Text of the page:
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Reinsurance Pools: The Bipartisanship May Be Refreshing, But Whose Bucks Will Fill Them Up?

February 8, 2005—Among the few health coverage ideas on which Democrats and Republicans seem to agree is creating a reinsurance system to lower premium costs in the hotbed of the uninsured, the small employer market.

On the left, Sen. John Kerry, D-Mass, made reinsurance a key element of his health overhaul plan in last year's presidential campaign. On the right, Majority Leader Bill Frist, R-Tenn., endorsed a similar idea in the Senate and Nancy L. Johnson, R-Conn., chair of the Ways and Means Health Subcommittee, has expressed interest in offering legislation in the House.

There's some key industry support too; the National Association of Health Underwriters, which represents insurance agents, is pitching the idea. But because federal money figures into some proposals, pools may no go nowhere this year.

GOP thinking these days in Congress about how to cover more people centers on restructuring insurance, whether through health savings accounts or slimming down benefits for much of the Medicaid population to free up money to cover other uninsured people.

"We really cannot spend our way to covering everybody with affordable insurance," Heritage Foundation Vice President Stuart Butler said Tuesday in remarks to a conference sponsored by the National Association of Health Underwriters (NAHU).

But new forms of pooling people are one way to restructure the purchase of insurance and reinsurance—insuring health insurers for their unusually expensive enrollees—is an important dimension of that, Butler said.

Reinsurance allows insurers to offer coverage to high-cost people who otherwise would drive up premiums for those who are low or medium risks, he said.

One way to financially assist insurers with high-cost cases is through federal funding of a reinsurance mechanism, as in the Kerry plan. Kerry would have had the federal government pay a high percentage of that portion of treatment costs exceeding $50,000 for an episode of care. Kerry estimated that his plan would lower premium costs by 10 percent.

But Kerry's approach creates "enormous" incentives for insurers to shift risk to the government rather than think of ways to manage that risk, Butler said.

And if the federal government ends up paying for a growing number of high-cost cases, then it will respond by rationing care or fixing prices, said Butler, a conservative who opposes the Kerry approach.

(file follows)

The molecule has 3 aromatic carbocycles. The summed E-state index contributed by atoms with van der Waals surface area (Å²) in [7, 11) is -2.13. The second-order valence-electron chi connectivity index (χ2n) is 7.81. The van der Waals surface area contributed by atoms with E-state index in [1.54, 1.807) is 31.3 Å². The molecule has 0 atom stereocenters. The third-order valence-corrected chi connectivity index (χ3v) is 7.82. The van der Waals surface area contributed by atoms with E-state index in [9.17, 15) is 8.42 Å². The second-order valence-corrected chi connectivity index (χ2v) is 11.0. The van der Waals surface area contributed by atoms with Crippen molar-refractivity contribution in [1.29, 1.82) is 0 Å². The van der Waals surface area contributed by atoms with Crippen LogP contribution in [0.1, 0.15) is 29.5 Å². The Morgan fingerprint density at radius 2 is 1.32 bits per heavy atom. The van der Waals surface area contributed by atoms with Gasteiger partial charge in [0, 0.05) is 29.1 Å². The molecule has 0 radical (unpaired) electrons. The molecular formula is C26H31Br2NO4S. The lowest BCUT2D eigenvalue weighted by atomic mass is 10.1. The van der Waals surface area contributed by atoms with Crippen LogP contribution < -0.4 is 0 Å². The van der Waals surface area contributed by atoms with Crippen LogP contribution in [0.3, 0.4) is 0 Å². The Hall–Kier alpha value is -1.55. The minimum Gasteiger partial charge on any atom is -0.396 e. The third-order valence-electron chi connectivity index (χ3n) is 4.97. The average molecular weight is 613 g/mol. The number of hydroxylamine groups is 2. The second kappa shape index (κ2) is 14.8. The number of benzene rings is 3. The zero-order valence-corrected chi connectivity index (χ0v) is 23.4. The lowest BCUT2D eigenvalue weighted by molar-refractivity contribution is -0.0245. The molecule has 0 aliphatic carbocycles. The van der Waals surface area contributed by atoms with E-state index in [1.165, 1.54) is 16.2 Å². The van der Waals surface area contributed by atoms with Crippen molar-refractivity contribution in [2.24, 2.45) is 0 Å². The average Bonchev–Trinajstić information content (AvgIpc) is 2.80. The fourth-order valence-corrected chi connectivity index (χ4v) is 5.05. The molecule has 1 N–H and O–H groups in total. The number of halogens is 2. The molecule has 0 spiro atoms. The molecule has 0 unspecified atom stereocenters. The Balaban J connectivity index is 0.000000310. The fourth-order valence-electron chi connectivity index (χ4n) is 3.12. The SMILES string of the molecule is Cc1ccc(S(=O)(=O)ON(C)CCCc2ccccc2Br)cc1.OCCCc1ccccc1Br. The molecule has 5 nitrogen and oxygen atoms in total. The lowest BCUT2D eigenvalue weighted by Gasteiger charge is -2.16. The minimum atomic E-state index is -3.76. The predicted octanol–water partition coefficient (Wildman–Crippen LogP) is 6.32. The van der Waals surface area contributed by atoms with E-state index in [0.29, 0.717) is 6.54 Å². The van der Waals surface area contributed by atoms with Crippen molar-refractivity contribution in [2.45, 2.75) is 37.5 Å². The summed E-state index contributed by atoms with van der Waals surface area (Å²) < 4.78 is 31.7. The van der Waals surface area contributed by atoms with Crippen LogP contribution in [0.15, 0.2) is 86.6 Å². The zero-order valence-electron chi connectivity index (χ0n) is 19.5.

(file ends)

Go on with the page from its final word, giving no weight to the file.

Instead, Butler said a better approach would involve a federal-state partnership in which different approaches to reinsurance could be tested. A NAHU official said that while the federal government could be the source of money for reinsurance, it could be funneled to state reinsurance pools, which would have independent boards in charge rather than the federal government.

This approach "would not create a new government-run bureaucracy," a NAHU position paper says. "The government would subsidize reinsurance premiums, but not become the reinsurer itself. It would bolster the private system, and make coverage more affordable for all small employers."

Although there are now 19 active reinsurance pools, they are funded by premiums paid by the participating insurers. But they are too small to deliver significant savings to the insurers, NAHU said. Federal money would allow greater savings and spur the creation of more state pools.

But how much federal money? Another NAHU official suggested that the cost could be in the tens of billions but certainly not as high as $100 billion. And the payoff could be big for small employers—premium savings of up to 20-to-30 percent, she said. But given the huge federal deficit, it's not clear that GOP leadership is going to be proposing a significant federal investment, despite the interest of key House leaders like Johnson.

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